Time running out for survivors as Indonesia toll tops 1,400

“In the area to the south, because there hasn’t been an evacuation we don’t know if there are bodies. It’s possible there are more,” the 39-year-old said.

In Geneva, the UN expressed frustration at the slow pace of the response.

“There are still large areas of what might be the worst-affected areas that haven’t been properly reached, but the teams are pushing, they are doing what they can,” Jens Laerke, from the UN’s humanitarian office, told reporters late Tuesday.

The World Health Organisation has estimated that across Donggala, some 310,000 people have been affected by the disaster.

Survivors are battling thirst and hunger, with food and clean water in short supply, and local hospitals are overwhelmed by the number of injured.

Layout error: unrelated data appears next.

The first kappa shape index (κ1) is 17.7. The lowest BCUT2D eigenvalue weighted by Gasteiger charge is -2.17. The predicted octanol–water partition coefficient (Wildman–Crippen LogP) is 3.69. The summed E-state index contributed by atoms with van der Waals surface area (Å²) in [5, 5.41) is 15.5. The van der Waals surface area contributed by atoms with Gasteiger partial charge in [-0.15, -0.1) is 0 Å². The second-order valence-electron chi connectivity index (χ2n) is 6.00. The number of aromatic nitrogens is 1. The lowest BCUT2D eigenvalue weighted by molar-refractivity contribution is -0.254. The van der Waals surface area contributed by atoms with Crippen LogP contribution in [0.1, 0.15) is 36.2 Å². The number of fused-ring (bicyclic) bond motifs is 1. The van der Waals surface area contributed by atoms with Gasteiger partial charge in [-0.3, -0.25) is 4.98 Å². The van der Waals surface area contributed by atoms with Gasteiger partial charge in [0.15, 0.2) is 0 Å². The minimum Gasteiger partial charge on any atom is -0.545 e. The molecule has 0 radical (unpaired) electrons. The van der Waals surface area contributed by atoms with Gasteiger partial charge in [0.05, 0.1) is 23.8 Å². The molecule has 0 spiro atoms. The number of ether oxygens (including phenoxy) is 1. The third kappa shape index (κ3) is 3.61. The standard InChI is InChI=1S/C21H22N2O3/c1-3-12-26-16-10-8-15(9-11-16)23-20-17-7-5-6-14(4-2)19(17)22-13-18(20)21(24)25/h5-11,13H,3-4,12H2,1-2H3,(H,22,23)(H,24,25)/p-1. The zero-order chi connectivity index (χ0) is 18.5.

Officials on the ground said that while the government was now inviting offers of help, there is still no “mechanism for this to be implemented”.

Landing slots at Palu airport are snapped up by the Indonesian military, although it was expected to be open to commercial flights from 7.59am on Thursday.

Palu’s port, a key transit point for aid, has been damaged.

Signs of desperation are growing, with police officers forced to fire warning shots and teargas to ward off people ransacking shops.

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